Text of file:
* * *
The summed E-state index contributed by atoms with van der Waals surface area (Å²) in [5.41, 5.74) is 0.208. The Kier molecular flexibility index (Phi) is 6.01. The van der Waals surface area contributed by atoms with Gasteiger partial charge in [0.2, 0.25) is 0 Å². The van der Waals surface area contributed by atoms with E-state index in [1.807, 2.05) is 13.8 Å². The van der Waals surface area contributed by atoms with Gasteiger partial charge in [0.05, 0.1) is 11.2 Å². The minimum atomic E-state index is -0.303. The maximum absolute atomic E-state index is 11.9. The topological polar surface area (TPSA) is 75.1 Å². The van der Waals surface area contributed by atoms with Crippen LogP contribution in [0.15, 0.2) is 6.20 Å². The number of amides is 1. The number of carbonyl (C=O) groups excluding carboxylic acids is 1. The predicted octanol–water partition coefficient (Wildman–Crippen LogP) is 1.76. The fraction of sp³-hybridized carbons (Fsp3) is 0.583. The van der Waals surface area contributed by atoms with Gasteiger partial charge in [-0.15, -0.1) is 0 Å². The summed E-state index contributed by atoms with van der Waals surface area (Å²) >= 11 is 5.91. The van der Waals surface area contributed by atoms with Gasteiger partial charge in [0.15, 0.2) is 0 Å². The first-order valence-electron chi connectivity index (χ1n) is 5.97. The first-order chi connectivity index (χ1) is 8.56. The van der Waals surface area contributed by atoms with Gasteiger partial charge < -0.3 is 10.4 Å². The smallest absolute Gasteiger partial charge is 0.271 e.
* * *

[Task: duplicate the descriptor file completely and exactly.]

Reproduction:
The summed E-state index contributed by atoms with van der Waals surface area (Å²) in [5.41, 5.74) is 0.208. The Kier molecular flexibility index (Phi) is 6.01. The van der Waals surface area contributed by atoms with Gasteiger partial charge in [0.2, 0.25) is 0 Å². The van der Waals surface area contributed by atoms with E-state index in [1.807, 2.05) is 13.8 Å². The van der Waals surface area contributed by atoms with Gasteiger partial charge in [0.05, 0.1) is 11.2 Å². The minimum atomic E-state index is -0.303. The maximum absolute atomic E-state index is 11.9. The topological polar surface area (TPSA) is 75.1 Å². The van der Waals surface area contributed by atoms with Crippen LogP contribution in [0.15, 0.2) is 6.20 Å². The number of amides is 1. The number of carbonyl (C=O) groups excluding carboxylic acids is 1. The predicted octanol–water partition coefficient (Wildman–Crippen LogP) is 1.76. The fraction of sp³-hybridized carbons (Fsp3) is 0.583. The van der Waals surface area contributed by atoms with Gasteiger partial charge in [-0.15, -0.1) is 0 Å². The summed E-state index contributed by atoms with van der Waals surface area (Å²) >= 11 is 5.91. The van der Waals surface area contributed by atoms with Gasteiger partial charge in [0.15, 0.2) is 0 Å². The first-order valence-electron chi connectivity index (χ1n) is 5.97. The first-order chi connectivity index (χ1) is 8.56. The van der Waals surface area contributed by atoms with Gasteiger partial charge < -0.3 is 10.4 Å². The smallest absolute Gasteiger partial charge is 0.271 e.